If you like good, old-fashioned space adventure, then you’ll want to check out Mike Kupari’s first solo novel (he’s previously collaborated with Larry Correia) is a strong debut that based on the ending will be the first volume in a series. At least if sales are good (such is the way of publishing). So go out and buy a copy, because I want to know the secret of that derelict starship they find.
Henry Kuttner writing as Keith Hammond Thrilling Wonder Stories, August 1947
Kuttner had three stories in this issue of Thrilling Wonder, one under his own name and two under psuedonyms. I’ll look at all of them since two of them have been reprinted and the third never appeared in one of Kuttner’s collectons and hasn’t seen print since the 1960s.
In the post War years, Americans were definitely interested in atomic bombs and the possibility of radioactive fallout. “Dark Dawn” deals with these concerns, as does “Atomic!”, the story in this issue that appears under Kuttner’s byline. Continue reading →
Jack McDevitt’s latest novel takes up where Ancient Shores left off. This is not a stand-alone novel, although it’s not absolutely necessary to have read the first book. He focuses on different characters to some extent in this one. While McDevitt introduces dozens of characters whose lives are affected by the discovery of The Roundhouse, interstellar portal discovered on a Sioux reservation, his central character is Sioux Chairman James Walker.
Walker is not in an enviable position. The President, the UN, the press, and his own tribe are all pressuring him. Some want him to shut down or destroy The Roundhouse. Others want access to it. And some want to use it to colonize the tropical paradise world they’ve come to call Eden.
Walker tries to walk a careful path, not rushing and not making long term sacrifices for short term gains. Continue reading →
Jack McDevitt has long been one of my favorite science fiction writers. In addition to his clean prose and in-depth characterizations, his novels tend to have an element of mystery. I think to a large extent that’s what I like about his work.
Still, McDevitt is prolific enough that I haven’t read all of his work. Until recently, Ancient Shores fell into this category. When I found out that this year’s novel (McDevitt typically has a new release in either November or December each year) was the sequel, I knew I needed to read Ancient Shores. Continue reading →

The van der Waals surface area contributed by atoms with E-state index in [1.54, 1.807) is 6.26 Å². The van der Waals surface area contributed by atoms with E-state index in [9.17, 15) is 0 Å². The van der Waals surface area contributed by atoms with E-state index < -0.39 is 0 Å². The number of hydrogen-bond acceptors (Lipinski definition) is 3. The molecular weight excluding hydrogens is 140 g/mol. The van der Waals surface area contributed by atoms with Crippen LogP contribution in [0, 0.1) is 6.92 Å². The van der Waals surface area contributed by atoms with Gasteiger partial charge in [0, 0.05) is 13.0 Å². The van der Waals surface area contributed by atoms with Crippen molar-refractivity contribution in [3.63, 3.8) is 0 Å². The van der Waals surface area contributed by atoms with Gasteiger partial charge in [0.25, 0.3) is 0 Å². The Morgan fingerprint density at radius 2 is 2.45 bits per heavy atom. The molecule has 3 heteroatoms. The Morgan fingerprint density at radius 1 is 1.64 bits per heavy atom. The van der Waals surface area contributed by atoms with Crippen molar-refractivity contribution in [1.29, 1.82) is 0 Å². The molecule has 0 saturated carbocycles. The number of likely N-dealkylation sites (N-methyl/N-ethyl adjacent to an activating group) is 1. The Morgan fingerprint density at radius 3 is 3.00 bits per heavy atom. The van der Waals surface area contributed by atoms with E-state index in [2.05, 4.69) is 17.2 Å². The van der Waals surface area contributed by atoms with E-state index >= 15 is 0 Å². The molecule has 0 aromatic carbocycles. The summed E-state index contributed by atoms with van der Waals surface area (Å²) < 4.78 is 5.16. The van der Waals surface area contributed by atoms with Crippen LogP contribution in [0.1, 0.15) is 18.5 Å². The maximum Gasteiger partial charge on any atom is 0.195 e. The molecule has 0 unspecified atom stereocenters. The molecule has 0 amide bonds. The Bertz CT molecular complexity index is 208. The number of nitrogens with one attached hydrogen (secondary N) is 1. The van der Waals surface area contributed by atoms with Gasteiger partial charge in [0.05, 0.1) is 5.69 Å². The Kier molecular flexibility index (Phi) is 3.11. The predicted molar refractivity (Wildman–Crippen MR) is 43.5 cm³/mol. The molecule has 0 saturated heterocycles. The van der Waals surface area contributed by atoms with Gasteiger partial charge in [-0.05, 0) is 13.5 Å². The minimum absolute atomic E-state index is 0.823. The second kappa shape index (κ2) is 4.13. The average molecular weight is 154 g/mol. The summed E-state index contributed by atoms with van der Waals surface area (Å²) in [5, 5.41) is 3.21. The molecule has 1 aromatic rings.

Before we get started, I’d like to thank Solaris books for the review copy of Meeting Infinity. It’s the fourth volume in the series of anthologies entitled Infinity Project. I’ve not read all of them yet, but for the most part I’ve liked the ones I have read. (The inaugural volume Engineering Infinity is reviewed here.) Strahan’s taste is close enough to mine that I know any anthology he edits is probably going to have more stories I like than dislike.
Having said that, Meeting Infinity probably diverges from my taste more than most of his anthologies, although I did find myself liking the majority of the stories (including a few that I thought went off the rails into heavy-handed sociopolitical messages at the end). It contains 16 stories. They range from near future dystopias to far future scenarios. Here are some highlights: Continue reading →
One of my favorite subgenres of science fiction is time travel, so when Night Shade Books sent me a review copy of Weighing Shadows, I was looking forward to reading the book. (Thank you, Brianna Scharfenberg, for sending the review copy.) I wasn’t the target audience for the book, it turned out, but it’s still a well-written novel that will find an audience.
Ann Decker is working in a deadend job in a computer shop when a mysterious woman recruits her for a new job at a company called Transformations Incorporated. At first Ann doesn’t know much about the job, but since she hates working in the computer shop, she takes it.
It turns out that Transformations Incorporated is based in the future and specializes in time travel. They’re trying to improve things in their time period by manipulating events in the past. It’s not long before Ann is approached a resistance group within Transformations Incorporated. The bulk of the novel concerns Ann’s struggles with deciding where her loyalties lie, although it’s not hard to see what her final conclusion will be. The number of times a person can travel in time is limited, so the missions operatives are sent on are chosen carefully. Ann’s first mission is to ancient Crete, her second to the Library of Alexandria, and the third to France in the Middle Ages. Continue reading →
British science fiction author Eric Frank Russell was born on this date 111 years ago. (That’s January 6, 1905 for those of you reading this at a later date.)
Russell isn’t as well known as he should be these days. I’m not aware of any new editions of his work in the last decade or so. There are a couple of ebooks available on Amazon, but for the most part, you’ll have to look for his work in second hand editions of the two NESFA omnibuses (short fiction and novels) from about 15 years ago.
During World War II, Russell worked in the same unit in British Intelligence as a chap named Ian Fleming. Russell used some of the ideas he developed for sabotage in his novel Wasp. There’s an ebook version, and the book is included in Entities from NESFA. The novel is about a man sent behind enemy lines to disrupt and cause trouble. It’s essentially primer on how to be a terrorist without actually killing anybody. Like most of Russell’s work, there’s an element of humor that runs through it. These days, it’s hard to imagine a novel dealing with these themes that fits the description I gave, but Russell pulls it off. Continue reading →